Marvin pays homage to the late, great soul singer—"inspired by the story of Marvin Gaye's infamous two years in self-imposed exile in the small Belgian town of Ostend." This restaurant brings out the best in Soul food and Belgian food, slamming the two together creatively.
I wasted no time inhaling the moules frites and chicken and waffles entrées. The meuniere moules (mussels) frites (french fries) incorporated white wine, garlic, and shallots. The chew factor was semi-gamey, but when coupled with the frites made for a perfect match. The frites were long, not oily, and only lightly salted. The dipping sauces proved to be quite interesting, with three choices: ketchup, wasabi mayo, and curry mayo.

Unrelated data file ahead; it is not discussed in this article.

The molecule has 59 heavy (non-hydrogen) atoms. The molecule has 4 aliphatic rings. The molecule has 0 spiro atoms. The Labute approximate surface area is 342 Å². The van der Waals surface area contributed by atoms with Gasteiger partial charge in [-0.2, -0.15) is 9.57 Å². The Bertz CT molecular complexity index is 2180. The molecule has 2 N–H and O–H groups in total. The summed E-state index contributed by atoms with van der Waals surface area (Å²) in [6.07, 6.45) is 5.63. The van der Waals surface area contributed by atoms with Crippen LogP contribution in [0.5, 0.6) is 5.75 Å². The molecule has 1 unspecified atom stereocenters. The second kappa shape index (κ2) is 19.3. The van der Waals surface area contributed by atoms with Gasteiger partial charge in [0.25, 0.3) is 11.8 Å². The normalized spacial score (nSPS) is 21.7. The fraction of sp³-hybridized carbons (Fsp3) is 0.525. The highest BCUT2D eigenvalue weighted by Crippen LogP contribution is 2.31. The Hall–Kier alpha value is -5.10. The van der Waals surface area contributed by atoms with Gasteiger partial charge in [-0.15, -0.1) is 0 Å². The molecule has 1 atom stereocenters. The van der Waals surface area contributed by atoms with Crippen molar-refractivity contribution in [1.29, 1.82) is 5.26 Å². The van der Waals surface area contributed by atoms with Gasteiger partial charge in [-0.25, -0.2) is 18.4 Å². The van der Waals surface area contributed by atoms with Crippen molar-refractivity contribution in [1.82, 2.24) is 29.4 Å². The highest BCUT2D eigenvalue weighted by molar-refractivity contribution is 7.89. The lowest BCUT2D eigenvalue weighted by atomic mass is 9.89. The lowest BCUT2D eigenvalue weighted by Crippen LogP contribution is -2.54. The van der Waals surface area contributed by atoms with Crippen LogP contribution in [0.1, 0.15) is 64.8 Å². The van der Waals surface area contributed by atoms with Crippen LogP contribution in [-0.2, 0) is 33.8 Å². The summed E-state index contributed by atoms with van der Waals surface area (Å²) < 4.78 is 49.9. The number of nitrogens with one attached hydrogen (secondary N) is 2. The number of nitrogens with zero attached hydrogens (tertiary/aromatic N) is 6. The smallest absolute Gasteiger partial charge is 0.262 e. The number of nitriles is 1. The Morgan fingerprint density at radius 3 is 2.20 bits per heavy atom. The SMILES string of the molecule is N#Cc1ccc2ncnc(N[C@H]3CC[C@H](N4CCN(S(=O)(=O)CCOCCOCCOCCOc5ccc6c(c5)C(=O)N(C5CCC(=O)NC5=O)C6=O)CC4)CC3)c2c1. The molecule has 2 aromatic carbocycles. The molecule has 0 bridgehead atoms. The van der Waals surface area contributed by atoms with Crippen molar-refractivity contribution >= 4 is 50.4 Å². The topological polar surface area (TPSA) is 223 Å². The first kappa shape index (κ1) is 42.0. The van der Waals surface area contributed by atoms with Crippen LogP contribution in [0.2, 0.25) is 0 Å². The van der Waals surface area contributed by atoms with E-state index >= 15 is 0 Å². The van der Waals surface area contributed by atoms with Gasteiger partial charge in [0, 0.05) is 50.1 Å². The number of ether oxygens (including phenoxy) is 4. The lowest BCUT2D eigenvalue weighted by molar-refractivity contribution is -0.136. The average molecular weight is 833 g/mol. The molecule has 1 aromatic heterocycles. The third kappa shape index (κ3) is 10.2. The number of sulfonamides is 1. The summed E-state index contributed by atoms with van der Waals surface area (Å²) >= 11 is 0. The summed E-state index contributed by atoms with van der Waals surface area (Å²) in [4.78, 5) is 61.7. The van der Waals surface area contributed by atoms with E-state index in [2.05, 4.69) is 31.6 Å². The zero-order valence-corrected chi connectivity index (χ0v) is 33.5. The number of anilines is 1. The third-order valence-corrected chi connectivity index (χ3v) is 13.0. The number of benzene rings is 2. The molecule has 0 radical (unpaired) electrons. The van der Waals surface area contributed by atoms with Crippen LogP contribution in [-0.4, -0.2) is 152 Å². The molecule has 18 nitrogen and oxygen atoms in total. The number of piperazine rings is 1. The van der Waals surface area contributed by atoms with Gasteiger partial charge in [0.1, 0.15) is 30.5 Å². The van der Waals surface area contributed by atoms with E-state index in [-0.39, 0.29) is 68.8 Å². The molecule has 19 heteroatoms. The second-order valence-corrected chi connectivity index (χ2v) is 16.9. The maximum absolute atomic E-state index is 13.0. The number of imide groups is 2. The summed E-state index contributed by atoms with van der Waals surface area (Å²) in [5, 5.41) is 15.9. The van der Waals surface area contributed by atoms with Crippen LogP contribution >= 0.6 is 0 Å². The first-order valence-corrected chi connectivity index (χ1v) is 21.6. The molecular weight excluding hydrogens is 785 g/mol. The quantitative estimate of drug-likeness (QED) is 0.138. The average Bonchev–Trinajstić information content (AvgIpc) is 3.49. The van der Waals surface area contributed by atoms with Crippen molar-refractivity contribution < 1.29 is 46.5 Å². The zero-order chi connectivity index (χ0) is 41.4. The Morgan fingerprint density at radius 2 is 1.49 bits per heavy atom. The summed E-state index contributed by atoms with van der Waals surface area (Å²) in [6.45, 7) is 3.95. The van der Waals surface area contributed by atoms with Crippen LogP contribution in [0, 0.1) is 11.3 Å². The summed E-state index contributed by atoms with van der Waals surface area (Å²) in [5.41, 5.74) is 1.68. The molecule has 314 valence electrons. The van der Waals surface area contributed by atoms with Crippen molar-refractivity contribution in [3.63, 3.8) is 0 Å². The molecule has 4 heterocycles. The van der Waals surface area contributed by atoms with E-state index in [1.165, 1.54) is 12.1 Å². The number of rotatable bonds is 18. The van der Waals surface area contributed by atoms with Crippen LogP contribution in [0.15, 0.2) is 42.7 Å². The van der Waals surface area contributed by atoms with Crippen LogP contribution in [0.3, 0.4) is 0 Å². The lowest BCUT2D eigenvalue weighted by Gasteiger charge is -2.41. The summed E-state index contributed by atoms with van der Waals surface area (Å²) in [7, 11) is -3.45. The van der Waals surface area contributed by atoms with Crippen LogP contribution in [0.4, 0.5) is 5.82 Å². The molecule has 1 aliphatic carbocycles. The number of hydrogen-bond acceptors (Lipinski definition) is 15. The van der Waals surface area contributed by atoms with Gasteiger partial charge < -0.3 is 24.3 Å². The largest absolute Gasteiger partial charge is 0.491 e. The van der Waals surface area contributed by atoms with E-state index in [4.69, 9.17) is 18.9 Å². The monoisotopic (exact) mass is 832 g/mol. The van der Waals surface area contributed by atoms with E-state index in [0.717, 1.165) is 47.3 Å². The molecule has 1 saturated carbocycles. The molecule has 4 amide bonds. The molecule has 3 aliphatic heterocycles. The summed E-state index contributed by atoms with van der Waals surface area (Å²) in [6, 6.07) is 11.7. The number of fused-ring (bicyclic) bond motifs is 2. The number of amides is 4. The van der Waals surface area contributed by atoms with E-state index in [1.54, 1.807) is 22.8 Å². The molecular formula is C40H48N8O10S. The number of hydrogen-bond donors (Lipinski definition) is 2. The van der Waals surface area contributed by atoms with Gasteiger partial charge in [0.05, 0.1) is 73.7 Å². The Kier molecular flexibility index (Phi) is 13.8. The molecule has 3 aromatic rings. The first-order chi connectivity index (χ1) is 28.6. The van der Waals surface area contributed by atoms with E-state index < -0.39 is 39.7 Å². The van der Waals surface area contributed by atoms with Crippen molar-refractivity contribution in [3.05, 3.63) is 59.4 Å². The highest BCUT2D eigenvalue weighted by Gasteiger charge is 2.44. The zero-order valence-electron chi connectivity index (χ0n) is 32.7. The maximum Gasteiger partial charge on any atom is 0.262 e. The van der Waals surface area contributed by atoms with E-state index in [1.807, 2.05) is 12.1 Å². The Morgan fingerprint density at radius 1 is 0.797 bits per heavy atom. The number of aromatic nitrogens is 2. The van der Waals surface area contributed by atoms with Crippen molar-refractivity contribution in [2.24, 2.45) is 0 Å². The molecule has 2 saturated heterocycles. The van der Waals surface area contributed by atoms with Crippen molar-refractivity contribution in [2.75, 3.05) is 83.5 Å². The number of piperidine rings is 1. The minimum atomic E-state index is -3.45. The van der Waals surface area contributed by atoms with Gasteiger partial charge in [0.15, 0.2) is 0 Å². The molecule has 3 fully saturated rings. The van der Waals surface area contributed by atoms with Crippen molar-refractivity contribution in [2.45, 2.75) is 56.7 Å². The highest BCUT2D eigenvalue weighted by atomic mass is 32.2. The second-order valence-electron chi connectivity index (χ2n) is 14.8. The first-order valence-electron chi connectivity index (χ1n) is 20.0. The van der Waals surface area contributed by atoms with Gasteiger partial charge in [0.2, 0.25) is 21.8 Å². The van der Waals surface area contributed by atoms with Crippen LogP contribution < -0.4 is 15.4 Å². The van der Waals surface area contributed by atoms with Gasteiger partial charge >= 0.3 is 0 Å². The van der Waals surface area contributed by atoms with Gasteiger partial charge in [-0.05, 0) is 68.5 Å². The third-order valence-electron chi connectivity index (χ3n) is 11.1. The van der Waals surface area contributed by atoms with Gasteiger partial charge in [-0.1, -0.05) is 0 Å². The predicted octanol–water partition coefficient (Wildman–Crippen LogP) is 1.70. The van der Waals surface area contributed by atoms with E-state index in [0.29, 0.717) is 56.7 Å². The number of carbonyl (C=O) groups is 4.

The country-fried chicken consisted of free-range chicken atop one small waffle above a mound of collard greens, everything surrounded by gravy. The chicken was crispy and juicy; nothing dry here. Two words come to mind about the chicken: lip smackin'. The waffle sat sandwiched between the chicken and the greens. It was airy, but paled in comparison to the succulent Amy Ruth's waffle in New York. Since the collard greens were on the bottom, it was a bit watery, but still manageable. My only real gripe is the waffle to chicken ratio: The waffle should have been bigger. Or there should have been two instead of one.
For a different yet refined take on Soul food, this is the spot.